There’s a shooting gallery, a wooden rocking chair big enough to hold several 72-ounce Steak Challenge contestants, and a large gift shop with a live rattlesnake. Next to the check-in desk, on a bed of ice, is a sample cut of meat, lying there, juicy with grill lines.

When you venture inside, be prepared to wait for your table at this popular restaurant. You’re asked to scan the QR code to join the waitlist. The 45-minute wait time when we arrived was actually closer to 25 minutes. While you wait try one of the beers from their brewery.

Once a text on my phone alerted us it was time to chow down, the hostess lead us into an immense, two-story dining room where chandeliers of antlers and wagon wheels hang from the ceiling. We felt like we were walking onto a saloon set soundstage of Bonanza or Gunsmoke, complete with swinging doors, taxidermy mounts, spindle railings, and the cowboy-hat-wearing waitstaff.

If you take the steak-eating challenge, you are seated at a table on a stage platform in the restaurant, so everyone can watch your progress as the large digital clock above you counts down the hour allowed.

Lisa order the Chicken Fried Chicken hold the gravy, with a loaded baked potato, macaroni and cheese, and dinner roll. I had the 12-ounce Ribeye, it was plenty, there is no way I could eat the 72-ounce steak! My dinner also came with a loaded baked potato, the macaroni and cheese, and dinner roll. Portions were large, food was great and reasonably priced. Our dinners, my beer, Lisa’s peach tea, and a slice of lemon cake came to $75.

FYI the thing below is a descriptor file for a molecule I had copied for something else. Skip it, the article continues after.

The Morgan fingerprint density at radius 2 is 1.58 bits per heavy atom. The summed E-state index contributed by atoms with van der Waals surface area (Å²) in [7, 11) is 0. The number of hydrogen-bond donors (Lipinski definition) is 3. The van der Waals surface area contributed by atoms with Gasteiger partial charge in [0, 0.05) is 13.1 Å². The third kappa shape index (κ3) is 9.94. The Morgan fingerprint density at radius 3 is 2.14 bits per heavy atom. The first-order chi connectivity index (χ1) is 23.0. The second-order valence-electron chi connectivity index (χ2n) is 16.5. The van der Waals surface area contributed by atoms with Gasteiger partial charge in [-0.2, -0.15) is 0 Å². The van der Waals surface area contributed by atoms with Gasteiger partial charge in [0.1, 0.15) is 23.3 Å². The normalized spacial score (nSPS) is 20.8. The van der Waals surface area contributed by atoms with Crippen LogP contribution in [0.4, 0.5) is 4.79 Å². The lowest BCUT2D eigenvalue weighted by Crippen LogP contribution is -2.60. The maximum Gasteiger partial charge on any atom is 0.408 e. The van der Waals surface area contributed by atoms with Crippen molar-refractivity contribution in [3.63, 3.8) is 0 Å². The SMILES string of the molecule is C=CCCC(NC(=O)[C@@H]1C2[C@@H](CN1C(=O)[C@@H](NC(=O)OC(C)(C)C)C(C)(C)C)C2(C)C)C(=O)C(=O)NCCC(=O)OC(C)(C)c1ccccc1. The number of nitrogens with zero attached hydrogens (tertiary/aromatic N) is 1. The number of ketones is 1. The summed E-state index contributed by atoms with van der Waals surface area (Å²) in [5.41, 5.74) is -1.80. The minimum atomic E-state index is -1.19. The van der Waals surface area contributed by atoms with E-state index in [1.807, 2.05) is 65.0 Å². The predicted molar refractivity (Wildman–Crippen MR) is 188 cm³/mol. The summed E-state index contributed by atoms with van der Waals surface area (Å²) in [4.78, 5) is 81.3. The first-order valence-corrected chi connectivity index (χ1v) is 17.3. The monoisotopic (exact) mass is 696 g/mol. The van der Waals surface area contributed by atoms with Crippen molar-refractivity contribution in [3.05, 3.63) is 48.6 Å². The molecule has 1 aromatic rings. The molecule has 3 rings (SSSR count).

I loved the plate my steak came on. If I didn’t live in an RV I’d have some of them.

While we waited for our food we enjoyed the two gentlemen who strolled the dining room playing western classics tableside for the diners. Hoping they would come our way, and lucky for us they did after we were done eating. We chatted with them a bit and they asked for requests. Lisa had been debating between Rocky Tonk and Sweet Home Alabama. I told her she shouldn’t ask for those since they aren’t Texas songs. When the guys got to our table she asked for Rocky Tonk, come to find out it was the owner’s wife’s favorite song and one they were required to know.

Other Things at the Big Texan

Motel

The 54-unit, AAA-rated property is conveniently located adjacent to the Big Texan Steak Ranch on Interstate 40. Designed to resemble a main street in an old west town, the Big Texan Motel combines the comforts and conveniences of today with the ambiance and decor of the late 1800s.

RV Ranch

One of the Top Rated RV Parks in Amarillo. Located east of Amarillo on the north side of I-40 at Exit 74. Big Texan RV Ranch offers long, spacious pull-thru sites.

Horse Hotel

The horsemen and horsewomen who visit the Big Texan Steak Ranch and Motel can relax knowing that their equine friends have the opportunity to stretch their legs in a safe, secure and well maintained environment. The entire area is fenced with chain-link and each stall can be locked. There is a 60-foot round-pen and gated runs that are available free while you eat at the Big Texan.

Conclusion

If you’re passing through Amarillo and looking for a steak dinner, I highly suggest putting the Big Texan Steak Ranch at the top of your to-do list. Just be sure to bring your appetite! The food is great and the atmosphere is amazing! Such a fun time even if you don’t go for the 72-ounce Steak Challenge.

What interesting places have you been to and can recommend? We’re always looking for neat out-of-the-way places to put on our list of must-sees. Thank you for reading our article. If you have any comments or questions we’d love to hear from you below.